|Helen Sketon on her Hanebrink ice bike. Courtesy BBC.|
I and other snow bike enthusiasts were critical of the media coverage of Helen's expedition, which perpetuated several unsubstantiated claims (such as the "longest bike ride on snow" and "first bike ride to the South Pole," which was not even one-fifth true given the start at an arbitrary point 500 miles from the pole.) Some snow bikers also questioned the practicality of that particular brand of bicycle, which I'll address soon. However, I was enthralled by the adventure of Helen's trip, and followed her progress with interest despite what I viewed as anemic coverage on the BBC blog. I also watched parts of a couple of episodes of her television show online, but I admit I don't have much patience for the standard filters of reality television. However, if Helen ever writes a book about her adventure, I'll be the first to buy it.
She was absolutely successful in what set out to do. But after the completion of her trip, I continued to question just how much Helen and her partner really "rode" their bikes. Their final tally was 103 miles over seven days, which is an average of 14 miles per riding day. On the anemic BBC blog, Helen dropped a few hints about the difficulties, calling the Hanebrinks "push bikes" and admitting their her partner, a champion kite skier, thought the bikes were "a little silly." On the first day of the expedition, they stopped after riding 15 miles and indicated they had put in a long day to make it that far. Most of the other bike days also were depicted as long and arduous. I understand that high winds that could slow a bike down to two miles an hour might slow a walker or skier down even more. But I think even the most avid snow bikers would question this level of progress ... if it's consistently harder and slower than walking, what's the point?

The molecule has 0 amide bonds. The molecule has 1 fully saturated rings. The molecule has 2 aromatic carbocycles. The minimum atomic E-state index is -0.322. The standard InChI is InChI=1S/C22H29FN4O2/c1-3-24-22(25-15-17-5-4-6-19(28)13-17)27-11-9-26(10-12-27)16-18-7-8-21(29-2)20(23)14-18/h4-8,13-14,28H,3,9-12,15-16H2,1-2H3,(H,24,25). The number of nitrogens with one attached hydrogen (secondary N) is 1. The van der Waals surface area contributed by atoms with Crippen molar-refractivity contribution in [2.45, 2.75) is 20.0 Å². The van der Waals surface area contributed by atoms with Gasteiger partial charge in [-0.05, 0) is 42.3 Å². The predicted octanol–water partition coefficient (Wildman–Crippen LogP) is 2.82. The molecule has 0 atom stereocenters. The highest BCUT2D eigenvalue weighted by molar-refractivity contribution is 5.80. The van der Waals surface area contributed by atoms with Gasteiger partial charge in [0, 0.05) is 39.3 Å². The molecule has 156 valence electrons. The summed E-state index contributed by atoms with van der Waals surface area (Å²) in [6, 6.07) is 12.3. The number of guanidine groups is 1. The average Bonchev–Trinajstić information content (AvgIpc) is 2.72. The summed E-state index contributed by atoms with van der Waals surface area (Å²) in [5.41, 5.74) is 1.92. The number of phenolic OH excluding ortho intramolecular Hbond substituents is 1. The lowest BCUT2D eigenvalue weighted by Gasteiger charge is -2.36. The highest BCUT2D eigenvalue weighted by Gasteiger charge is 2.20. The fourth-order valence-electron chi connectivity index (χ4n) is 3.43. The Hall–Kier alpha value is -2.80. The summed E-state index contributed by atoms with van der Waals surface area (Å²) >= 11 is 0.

I'm among the few who have wondered how viable a bicycle might be for explorations in frozen, wild places such as Antarctica, the North Pole, Greenland and Baffin Island. Not merely out of personal interest, although I'd be lying if I said I wouldn't jump at any opportunity to travel through these endlessly intriguing corners of the world. One of my big motivators for finishing the past two Susitna 100 races on foot was to experiment with long-distance foot and snowshoe travel (For me personally, walking and running are a more enjoyable, versatile and even more efficient method of travel than skiing has proven to be, but if I ever receive a serious invitation to an Arctic ski expedition, you can bet I'm going to do everything I can to develop skiing technique.) But I digress. The big question still remains: Is it possible to ride a bicycle, entirely self-supported, from the Antarctic coast to the South Pole?
A decade ago, Dan Hanebrink developed what might be the first bicycle designed specifically for an Antarctic expedition, an "ice bike" built for Antarctic adventurer Doug Stoup. The ice bike was included among Time's "Best Inventions of 2003." Stoup supposedly rode the bicycle 200 miles of a 300-mile trip before he was shut down by high winds, and hasn't tried it again. There were reports that he had been preparing to take it to the South Pole, but little information about why Stoup hasn't yet attempted another bicycle expedition amid his continuing ski trips in Antarctica. In Internet chatter, the general assumption seems to be "because the bike didn't work the way he thought it would."